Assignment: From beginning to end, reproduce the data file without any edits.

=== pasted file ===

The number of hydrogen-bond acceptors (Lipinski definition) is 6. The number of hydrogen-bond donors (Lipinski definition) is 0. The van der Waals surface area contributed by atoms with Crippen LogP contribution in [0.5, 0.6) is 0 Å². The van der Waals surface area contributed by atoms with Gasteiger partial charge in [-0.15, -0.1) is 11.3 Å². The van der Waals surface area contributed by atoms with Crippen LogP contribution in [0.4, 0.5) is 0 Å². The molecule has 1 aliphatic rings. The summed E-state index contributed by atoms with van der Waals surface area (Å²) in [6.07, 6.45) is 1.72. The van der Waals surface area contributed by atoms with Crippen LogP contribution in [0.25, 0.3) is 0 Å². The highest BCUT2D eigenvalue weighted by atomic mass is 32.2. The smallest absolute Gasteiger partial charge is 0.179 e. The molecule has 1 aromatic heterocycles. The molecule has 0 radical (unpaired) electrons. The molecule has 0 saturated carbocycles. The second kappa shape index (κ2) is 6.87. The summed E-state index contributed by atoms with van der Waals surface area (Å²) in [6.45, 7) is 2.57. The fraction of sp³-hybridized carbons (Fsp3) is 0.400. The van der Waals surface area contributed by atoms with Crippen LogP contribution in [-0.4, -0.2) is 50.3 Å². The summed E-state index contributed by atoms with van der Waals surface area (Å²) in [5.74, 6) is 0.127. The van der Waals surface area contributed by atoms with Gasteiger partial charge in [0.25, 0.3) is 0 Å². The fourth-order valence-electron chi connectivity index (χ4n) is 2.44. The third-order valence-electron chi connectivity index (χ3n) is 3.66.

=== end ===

The number of hydrogen-bond acceptors (Lipinski definition) is 6. The number of hydrogen-bond donors (Lipinski definition) is 0. The van der Waals surface area contributed by atoms with Crippen LogP contribution in [0.5, 0.6) is 0 Å². The van der Waals surface area contributed by atoms with Gasteiger partial charge in [-0.15, -0.1) is 11.3 Å². The van der Waals surface area contributed by atoms with Crippen LogP contribution in [0.4, 0.5) is 0 Å². The molecule has 1 aliphatic rings. The summed E-state index contributed by atoms with van der Waals surface area (Å²) in [6.07, 6.45) is 1.72. The van der Waals surface area contributed by atoms with Crippen LogP contribution in [0.25, 0.3) is 0 Å². The highest BCUT2D eigenvalue weighted by atomic mass is 32.2. The smallest absolute Gasteiger partial charge is 0.179 e. The molecule has 1 aromatic heterocycles. The molecule has 0 radical (unpaired) electrons. The molecule has 0 saturated carbocycles. The second kappa shape index (κ2) is 6.87. The summed E-state index contributed by atoms with van der Waals surface area (Å²) in [6.45, 7) is 2.57. The fraction of sp³-hybridized carbons (Fsp3) is 0.400. The van der Waals surface area contributed by atoms with Crippen LogP contribution in [-0.4, -0.2) is 50.3 Å². The summed E-state index contributed by atoms with van der Waals surface area (Å²) in [5.74, 6) is 0.127. The van der Waals surface area contributed by atoms with Gasteiger partial charge in [0.25, 0.3) is 0 Å². The fourth-order valence-electron chi connectivity index (χ4n) is 2.44. The third-order valence-electron chi connectivity index (χ3n) is 3.66.